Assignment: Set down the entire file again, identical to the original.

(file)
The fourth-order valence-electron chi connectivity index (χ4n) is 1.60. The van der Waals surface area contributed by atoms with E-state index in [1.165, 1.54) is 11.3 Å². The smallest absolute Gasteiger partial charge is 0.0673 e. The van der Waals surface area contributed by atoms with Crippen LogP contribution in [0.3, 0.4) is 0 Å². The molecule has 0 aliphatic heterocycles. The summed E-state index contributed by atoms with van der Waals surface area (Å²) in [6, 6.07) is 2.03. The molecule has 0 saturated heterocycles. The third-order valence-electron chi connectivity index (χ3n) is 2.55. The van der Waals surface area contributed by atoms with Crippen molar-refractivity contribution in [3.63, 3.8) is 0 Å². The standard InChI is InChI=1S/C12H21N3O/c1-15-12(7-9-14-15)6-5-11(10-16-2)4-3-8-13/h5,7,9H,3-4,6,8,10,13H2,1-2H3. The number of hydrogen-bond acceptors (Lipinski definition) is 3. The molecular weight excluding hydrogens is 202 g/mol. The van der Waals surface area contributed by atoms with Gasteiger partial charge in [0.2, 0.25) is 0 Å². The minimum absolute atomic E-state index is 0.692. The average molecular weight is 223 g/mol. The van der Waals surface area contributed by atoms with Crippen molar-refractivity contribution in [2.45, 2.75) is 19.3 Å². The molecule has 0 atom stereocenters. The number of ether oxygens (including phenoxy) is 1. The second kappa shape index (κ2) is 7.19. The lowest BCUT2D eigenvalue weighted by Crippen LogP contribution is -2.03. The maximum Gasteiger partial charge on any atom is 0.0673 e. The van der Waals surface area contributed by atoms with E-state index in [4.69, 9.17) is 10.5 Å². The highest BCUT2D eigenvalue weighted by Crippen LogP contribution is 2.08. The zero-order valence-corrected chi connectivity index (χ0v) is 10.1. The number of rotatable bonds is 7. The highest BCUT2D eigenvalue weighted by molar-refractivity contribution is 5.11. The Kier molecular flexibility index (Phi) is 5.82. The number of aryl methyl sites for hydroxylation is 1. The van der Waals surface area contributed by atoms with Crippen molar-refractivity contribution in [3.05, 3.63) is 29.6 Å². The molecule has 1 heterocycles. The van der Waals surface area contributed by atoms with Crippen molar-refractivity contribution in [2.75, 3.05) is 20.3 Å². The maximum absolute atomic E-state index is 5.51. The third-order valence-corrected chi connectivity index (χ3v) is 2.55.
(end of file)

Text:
The fourth-order valence-electron chi connectivity index (χ4n) is 1.60. The van der Waals surface area contributed by atoms with E-state index in [1.165, 1.54) is 11.3 Å². The smallest absolute Gasteiger partial charge is 0.0673 e. The van der Waals surface area contributed by atoms with Crippen LogP contribution in [0.3, 0.4) is 0 Å². The molecule has 0 aliphatic heterocycles. The summed E-state index contributed by atoms with van der Waals surface area (Å²) in [6, 6.07) is 2.03. The molecule has 0 saturated heterocycles. The third-order valence-electron chi connectivity index (χ3n) is 2.55. The van der Waals surface area contributed by atoms with Crippen molar-refractivity contribution in [3.63, 3.8) is 0 Å². The standard InChI is InChI=1S/C12H21N3O/c1-15-12(7-9-14-15)6-5-11(10-16-2)4-3-8-13/h5,7,9H,3-4,6,8,10,13H2,1-2H3. The number of hydrogen-bond acceptors (Lipinski definition) is 3. The molecular weight excluding hydrogens is 202 g/mol. The van der Waals surface area contributed by atoms with Gasteiger partial charge in [0.2, 0.25) is 0 Å². The minimum absolute atomic E-state index is 0.692. The average molecular weight is 223 g/mol. The van der Waals surface area contributed by atoms with Crippen molar-refractivity contribution in [2.45, 2.75) is 19.3 Å². The molecule has 0 atom stereocenters. The number of ether oxygens (including phenoxy) is 1. The second kappa shape index (κ2) is 7.19. The lowest BCUT2D eigenvalue weighted by Crippen LogP contribution is -2.03. The maximum Gasteiger partial charge on any atom is 0.0673 e. The van der Waals surface area contributed by atoms with E-state index in [4.69, 9.17) is 10.5 Å². The highest BCUT2D eigenvalue weighted by Crippen LogP contribution is 2.08. The zero-order valence-corrected chi connectivity index (χ0v) is 10.1. The number of rotatable bonds is 7. The highest BCUT2D eigenvalue weighted by molar-refractivity contribution is 5.11. The Kier molecular flexibility index (Phi) is 5.82. The number of aryl methyl sites for hydroxylation is 1. The van der Waals surface area contributed by atoms with Crippen molar-refractivity contribution in [3.05, 3.63) is 29.6 Å². The molecule has 1 heterocycles. The van der Waals surface area contributed by atoms with Crippen molar-refractivity contribution in [2.75, 3.05) is 20.3 Å². The maximum absolute atomic E-state index is 5.51. The third-order valence-corrected chi connectivity index (χ3v) is 2.55.